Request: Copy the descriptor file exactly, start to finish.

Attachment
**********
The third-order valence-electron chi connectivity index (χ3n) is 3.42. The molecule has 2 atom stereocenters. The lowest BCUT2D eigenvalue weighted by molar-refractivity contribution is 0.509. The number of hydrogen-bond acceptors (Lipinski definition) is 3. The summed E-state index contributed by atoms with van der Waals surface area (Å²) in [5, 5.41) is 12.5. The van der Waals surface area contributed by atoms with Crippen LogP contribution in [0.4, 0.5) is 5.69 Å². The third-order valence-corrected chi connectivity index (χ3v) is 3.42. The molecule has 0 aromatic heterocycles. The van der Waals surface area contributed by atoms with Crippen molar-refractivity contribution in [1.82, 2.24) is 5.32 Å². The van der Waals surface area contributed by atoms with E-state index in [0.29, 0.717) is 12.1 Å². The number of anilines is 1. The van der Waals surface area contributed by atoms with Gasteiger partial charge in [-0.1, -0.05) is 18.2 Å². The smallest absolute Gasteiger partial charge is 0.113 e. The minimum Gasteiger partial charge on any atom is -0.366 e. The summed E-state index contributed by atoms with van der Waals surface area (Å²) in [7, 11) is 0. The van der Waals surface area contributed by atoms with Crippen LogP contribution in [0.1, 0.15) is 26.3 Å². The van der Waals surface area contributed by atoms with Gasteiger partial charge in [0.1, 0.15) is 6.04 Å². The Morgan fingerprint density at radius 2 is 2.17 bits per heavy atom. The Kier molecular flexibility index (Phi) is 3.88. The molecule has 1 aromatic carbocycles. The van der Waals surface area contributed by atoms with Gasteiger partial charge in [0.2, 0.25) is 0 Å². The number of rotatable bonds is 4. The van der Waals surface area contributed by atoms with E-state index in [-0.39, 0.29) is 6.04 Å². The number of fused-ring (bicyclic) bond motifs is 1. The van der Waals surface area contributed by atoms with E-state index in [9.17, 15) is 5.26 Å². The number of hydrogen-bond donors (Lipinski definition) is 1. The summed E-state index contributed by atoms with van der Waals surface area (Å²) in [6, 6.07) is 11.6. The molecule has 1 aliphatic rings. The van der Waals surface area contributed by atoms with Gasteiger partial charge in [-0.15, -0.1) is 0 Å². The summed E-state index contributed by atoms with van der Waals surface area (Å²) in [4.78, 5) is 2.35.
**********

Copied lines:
The third-order valence-electron chi connectivity index (χ3n) is 3.42. The molecule has 2 atom stereocenters. The lowest BCUT2D eigenvalue weighted by molar-refractivity contribution is 0.509. The number of hydrogen-bond acceptors (Lipinski definition) is 3. The summed E-state index contributed by atoms with van der Waals surface area (Å²) in [5, 5.41) is 12.5. The van der Waals surface area contributed by atoms with Crippen LogP contribution in [0.4, 0.5) is 5.69 Å². The third-order valence-corrected chi connectivity index (χ3v) is 3.42. The molecule has 0 aromatic heterocycles. The van der Waals surface area contributed by atoms with Crippen molar-refractivity contribution in [1.82, 2.24) is 5.32 Å². The van der Waals surface area contributed by atoms with E-state index in [0.29, 0.717) is 12.1 Å². The number of anilines is 1. The van der Waals surface area contributed by atoms with Gasteiger partial charge in [-0.1, -0.05) is 18.2 Å². The smallest absolute Gasteiger partial charge is 0.113 e. The minimum Gasteiger partial charge on any atom is -0.366 e. The summed E-state index contributed by atoms with van der Waals surface area (Å²) in [7, 11) is 0. The van der Waals surface area contributed by atoms with Crippen LogP contribution in [0.1, 0.15) is 26.3 Å². The van der Waals surface area contributed by atoms with Gasteiger partial charge in [0.1, 0.15) is 6.04 Å². The Morgan fingerprint density at radius 2 is 2.17 bits per heavy atom. The Kier molecular flexibility index (Phi) is 3.88. The molecule has 1 aromatic carbocycles. The van der Waals surface area contributed by atoms with Gasteiger partial charge in [0.2, 0.25) is 0 Å². The number of rotatable bonds is 4. The van der Waals surface area contributed by atoms with E-state index in [-0.39, 0.29) is 6.04 Å². The number of fused-ring (bicyclic) bond motifs is 1. The van der Waals surface area contributed by atoms with E-state index in [9.17, 15) is 5.26 Å². The number of hydrogen-bond donors (Lipinski definition) is 1. The summed E-state index contributed by atoms with van der Waals surface area (Å²) in [6, 6.07) is 11.6. The molecule has 1 aliphatic rings. The van der Waals surface area contributed by atoms with Gasteiger partial charge in [-0.15, -0.1) is 0 Å². The summed E-state index contributed by atoms with van der Waals surface area (Å²) in [4.78, 5) is 2.35.